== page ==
Experiment 1

In Experiment 1, we examined the impact of active relative to sham high-frequency tRNS targeted at lateral occipitotemporal cortex on facial identity perception and facial trustworthiness perception. Based on prior studies, we predicted that active tRNS of lateral occipitotemporal cortices would modulate performance on facial identity perception, but not on trustworthiness perception (which may rely more on modulation from dorsomedial prefrontal cortex and inferior frontal gyrus—e.g., Bzodk et al. 2012).

Experiment 1 Methods

Participants

Thirty-six right-handed adults (23 females, M = 27 years, SD = 4 years) participated in this study for a small monetary reward. Participants were randomly assigned to active high-frequency tRNS (N = 18; mean age = 26.8 years, SD age = 3.5 years; 11 females) or sham group (N = 18; mean age = 27.2 years, SD age = 5.1 years; 12 females). The groups did not differ in terms of age (P = 0.793). All participants were healthy volunteers, without any known developmental or neurological disorders and no contraindications to tRNS. They were naive with respect to the experimental hypothesis and remained unaware of what type of stimulation they received until the end of the experiment. Participants provided written informed consent to take part in the experiment.

Procedure

Prior to testing, all participants were provided with written information about the study and a description of the tRNS procedure. The associated safety/risk warnings were explained, and participants were asked to sign an informed consent form. This study received full ethical approval by the local ethics committee.

Participants received either 20 min of active high-frequency tRNS targeted at lateral occipitotemporal cortices or sham stimulation targeted at the same site. High-frequency tRNS was used in the current studies based on prior work, showing that this leads to greater increases in cortical excitability (Terney et al. 2008). The sites of stimulation were identified using the electroencephalography 10–20 system, with the center point of two 5 × 5 cm electrodes placed over P7/P8 electrode locations. Our selection of electrode site was based on prior work emphasizing the role of inferior temporal gyrus and middle temporal gyrus in face processing (Allison et al. 1994; Weiner and Grill-Spector 2013). Frameless stereotactic image guidance of scalp electrodes indicates that the P7/P8 electrodes are over these regions (Kim et al. 2007). Consistent with these findings, the face-sensitive N170 event related potential component is also greatest at P7/P8 (Bentin et al. 1996; Eimer 2000).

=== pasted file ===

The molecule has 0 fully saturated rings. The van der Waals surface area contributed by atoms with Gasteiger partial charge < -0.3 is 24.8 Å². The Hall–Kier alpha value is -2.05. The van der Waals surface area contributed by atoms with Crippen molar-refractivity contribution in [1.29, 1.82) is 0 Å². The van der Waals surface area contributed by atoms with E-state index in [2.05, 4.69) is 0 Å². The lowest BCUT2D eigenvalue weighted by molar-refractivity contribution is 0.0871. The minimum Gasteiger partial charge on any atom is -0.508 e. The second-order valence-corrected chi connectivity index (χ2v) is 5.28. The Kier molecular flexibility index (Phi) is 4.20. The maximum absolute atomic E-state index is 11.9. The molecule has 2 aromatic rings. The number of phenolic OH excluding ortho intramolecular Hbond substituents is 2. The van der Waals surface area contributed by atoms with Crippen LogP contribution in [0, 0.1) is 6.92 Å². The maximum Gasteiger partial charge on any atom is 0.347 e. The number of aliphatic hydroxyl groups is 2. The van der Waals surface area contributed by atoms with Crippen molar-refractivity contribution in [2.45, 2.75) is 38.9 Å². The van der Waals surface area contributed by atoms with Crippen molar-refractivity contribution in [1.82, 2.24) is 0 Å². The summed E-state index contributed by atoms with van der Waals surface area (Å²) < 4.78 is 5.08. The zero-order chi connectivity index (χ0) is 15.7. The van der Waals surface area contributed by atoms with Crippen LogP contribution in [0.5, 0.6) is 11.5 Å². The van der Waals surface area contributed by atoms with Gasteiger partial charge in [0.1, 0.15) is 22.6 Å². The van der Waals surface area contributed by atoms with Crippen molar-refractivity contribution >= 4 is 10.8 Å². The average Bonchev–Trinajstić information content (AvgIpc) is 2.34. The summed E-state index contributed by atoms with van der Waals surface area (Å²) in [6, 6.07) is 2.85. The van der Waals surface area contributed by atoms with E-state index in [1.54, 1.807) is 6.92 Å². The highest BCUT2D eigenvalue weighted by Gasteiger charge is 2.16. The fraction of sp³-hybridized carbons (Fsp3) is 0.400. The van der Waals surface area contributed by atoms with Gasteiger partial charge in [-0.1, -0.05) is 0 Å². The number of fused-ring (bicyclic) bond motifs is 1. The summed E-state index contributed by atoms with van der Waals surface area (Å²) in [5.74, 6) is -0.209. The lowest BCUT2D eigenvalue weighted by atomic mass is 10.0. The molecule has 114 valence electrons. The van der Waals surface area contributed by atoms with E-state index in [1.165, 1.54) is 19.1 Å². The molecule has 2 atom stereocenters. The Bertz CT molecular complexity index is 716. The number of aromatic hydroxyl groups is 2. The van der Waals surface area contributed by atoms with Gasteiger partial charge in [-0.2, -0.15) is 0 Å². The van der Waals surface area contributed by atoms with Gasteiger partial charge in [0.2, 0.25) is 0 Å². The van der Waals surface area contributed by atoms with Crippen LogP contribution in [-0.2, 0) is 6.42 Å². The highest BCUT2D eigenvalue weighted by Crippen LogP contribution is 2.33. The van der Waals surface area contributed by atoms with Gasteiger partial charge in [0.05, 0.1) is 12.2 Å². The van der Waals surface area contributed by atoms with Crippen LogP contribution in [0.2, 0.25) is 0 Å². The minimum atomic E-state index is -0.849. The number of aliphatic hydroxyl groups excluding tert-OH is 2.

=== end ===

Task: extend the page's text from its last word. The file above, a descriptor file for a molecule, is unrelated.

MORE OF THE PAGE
The stimulation was induced via a NeuroConn DC-Stimulator Plus. For active high-frequency tRNS, 1 mA current was delivered for 20 min with a 15-s fade-in and 15-s fade-out time. For the sham condition an identical set-up was used, but the stimulator was only turned on for 15 s. This condition evokes the sensation of being stimulated, but does not lead to a neurophysiological change that can influence performance. It has been shown that naive subjects cannot distinguish between sham and active tCS (Ambrus et al. 2010).

Following 20 min of offline stimulation or sham stimulation, participants completed 2 tasks in a counterbalanced order: Cambridge Face Perception Test-Identity (CFPT-Identity) and Cambridge Face Perception Test-Trustworthiness (CFPT-Trustworthiness; Fig. 1). The CFPT-Identity (previously called CFPT; Duchaine et al. 2007) assesses the ability to perceive differences between facial identities. Faces are presented simultaneously, therefore making memory demands minimal. During the task, participants were shown a target face (from a 3/4 viewpoint) and 6 faces (from a frontal view) morphed between the target and 6 other faces in varying proportions so that they varied systematically in their similarity to the target face. Participants were asked to sort the 6 faces by similarity to the target face and were given 60 s to do so. Eight sorts were used, and each sort was presented upright and inverted once in a fixed prerandom order. Performance on the CFPT-Identity is typically measured by an error score, which is calculated for each trial type. This is calculated by summing the deviations from the correct position for each face, with one error reflecting each position that a face must be moved to be in the correct location. For example, if a face was one position from the correct location, the error score was 1. If it was 3 positions away from the correct location, this was an error score of 3. Error scores on each trial type (upright vs. inverted) were summed to determine the total number of errors for each orientation. We then used this to calculate the percentage of correct responses. Chance performance for CFPT-Identity is 36%.